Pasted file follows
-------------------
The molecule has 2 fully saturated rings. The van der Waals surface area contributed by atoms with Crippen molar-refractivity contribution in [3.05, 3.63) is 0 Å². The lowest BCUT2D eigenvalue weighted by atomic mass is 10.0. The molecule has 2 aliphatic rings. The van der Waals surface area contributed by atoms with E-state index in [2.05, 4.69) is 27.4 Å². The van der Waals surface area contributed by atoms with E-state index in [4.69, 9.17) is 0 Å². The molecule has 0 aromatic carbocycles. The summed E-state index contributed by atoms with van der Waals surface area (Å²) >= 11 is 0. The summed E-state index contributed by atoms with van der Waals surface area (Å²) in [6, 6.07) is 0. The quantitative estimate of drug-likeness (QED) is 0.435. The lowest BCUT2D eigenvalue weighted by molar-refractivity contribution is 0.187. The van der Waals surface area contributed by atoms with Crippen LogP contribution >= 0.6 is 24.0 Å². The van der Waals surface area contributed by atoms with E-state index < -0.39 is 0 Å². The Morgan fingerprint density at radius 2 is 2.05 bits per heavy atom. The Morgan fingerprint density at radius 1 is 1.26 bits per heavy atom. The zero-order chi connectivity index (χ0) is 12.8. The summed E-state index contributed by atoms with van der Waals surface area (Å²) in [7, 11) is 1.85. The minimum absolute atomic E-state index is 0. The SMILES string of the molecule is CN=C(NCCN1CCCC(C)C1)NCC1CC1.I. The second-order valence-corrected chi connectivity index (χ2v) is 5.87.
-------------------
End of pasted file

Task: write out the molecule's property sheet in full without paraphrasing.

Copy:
The molecule has 2 fully saturated rings. The van der Waals surface area contributed by atoms with Crippen molar-refractivity contribution in [3.05, 3.63) is 0 Å². The lowest BCUT2D eigenvalue weighted by atomic mass is 10.0. The molecule has 2 aliphatic rings. The van der Waals surface area contributed by atoms with E-state index in [2.05, 4.69) is 27.4 Å². The van der Waals surface area contributed by atoms with E-state index in [4.69, 9.17) is 0 Å². The molecule has 0 aromatic carbocycles. The summed E-state index contributed by atoms with van der Waals surface area (Å²) >= 11 is 0. The summed E-state index contributed by atoms with van der Waals surface area (Å²) in [6, 6.07) is 0. The quantitative estimate of drug-likeness (QED) is 0.435. The lowest BCUT2D eigenvalue weighted by molar-refractivity contribution is 0.187. The van der Waals surface area contributed by atoms with Crippen LogP contribution >= 0.6 is 24.0 Å². The van der Waals surface area contributed by atoms with E-state index < -0.39 is 0 Å². The Morgan fingerprint density at radius 2 is 2.05 bits per heavy atom. The Morgan fingerprint density at radius 1 is 1.26 bits per heavy atom. The zero-order chi connectivity index (χ0) is 12.8. The summed E-state index contributed by atoms with van der Waals surface area (Å²) in [7, 11) is 1.85. The minimum absolute atomic E-state index is 0. The SMILES string of the molecule is CN=C(NCCN1CCCC(C)C1)NCC1CC1.I. The second-order valence-corrected chi connectivity index (χ2v) is 5.87.